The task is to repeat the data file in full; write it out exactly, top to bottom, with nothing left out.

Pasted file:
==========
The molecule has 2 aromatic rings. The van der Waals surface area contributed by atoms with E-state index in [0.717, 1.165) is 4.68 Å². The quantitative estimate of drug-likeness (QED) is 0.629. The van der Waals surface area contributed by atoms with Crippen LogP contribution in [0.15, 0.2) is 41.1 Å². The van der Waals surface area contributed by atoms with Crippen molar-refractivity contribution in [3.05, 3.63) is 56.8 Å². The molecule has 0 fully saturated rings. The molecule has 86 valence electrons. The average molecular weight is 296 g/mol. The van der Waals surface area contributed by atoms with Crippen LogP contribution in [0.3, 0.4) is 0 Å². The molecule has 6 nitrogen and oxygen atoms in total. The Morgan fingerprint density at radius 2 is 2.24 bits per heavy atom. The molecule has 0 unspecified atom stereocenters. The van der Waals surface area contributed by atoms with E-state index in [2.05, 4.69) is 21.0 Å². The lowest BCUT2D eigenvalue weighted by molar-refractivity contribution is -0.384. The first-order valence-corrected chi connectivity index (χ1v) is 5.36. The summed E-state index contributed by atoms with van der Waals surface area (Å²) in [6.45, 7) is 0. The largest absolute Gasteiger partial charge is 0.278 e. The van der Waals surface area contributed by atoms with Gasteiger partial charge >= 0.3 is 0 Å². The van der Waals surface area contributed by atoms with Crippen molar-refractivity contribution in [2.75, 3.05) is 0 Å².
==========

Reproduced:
The molecule has 2 aromatic rings. The van der Waals surface area contributed by atoms with E-state index in [0.717, 1.165) is 4.68 Å². The quantitative estimate of drug-likeness (QED) is 0.629. The van der Waals surface area contributed by atoms with Crippen LogP contribution in [0.15, 0.2) is 41.1 Å². The van der Waals surface area contributed by atoms with Crippen molar-refractivity contribution in [3.05, 3.63) is 56.8 Å². The molecule has 0 fully saturated rings. The molecule has 86 valence electrons. The average molecular weight is 296 g/mol. The van der Waals surface area contributed by atoms with Crippen LogP contribution in [0.3, 0.4) is 0 Å². The molecule has 6 nitrogen and oxygen atoms in total. The Morgan fingerprint density at radius 2 is 2.24 bits per heavy atom. The molecule has 0 unspecified atom stereocenters. The van der Waals surface area contributed by atoms with E-state index in [2.05, 4.69) is 21.0 Å². The lowest BCUT2D eigenvalue weighted by molar-refractivity contribution is -0.384. The first-order valence-corrected chi connectivity index (χ1v) is 5.36. The summed E-state index contributed by atoms with van der Waals surface area (Å²) in [6.45, 7) is 0. The largest absolute Gasteiger partial charge is 0.278 e. The van der Waals surface area contributed by atoms with Gasteiger partial charge >= 0.3 is 0 Å². The van der Waals surface area contributed by atoms with Crippen molar-refractivity contribution in [2.75, 3.05) is 0 Å².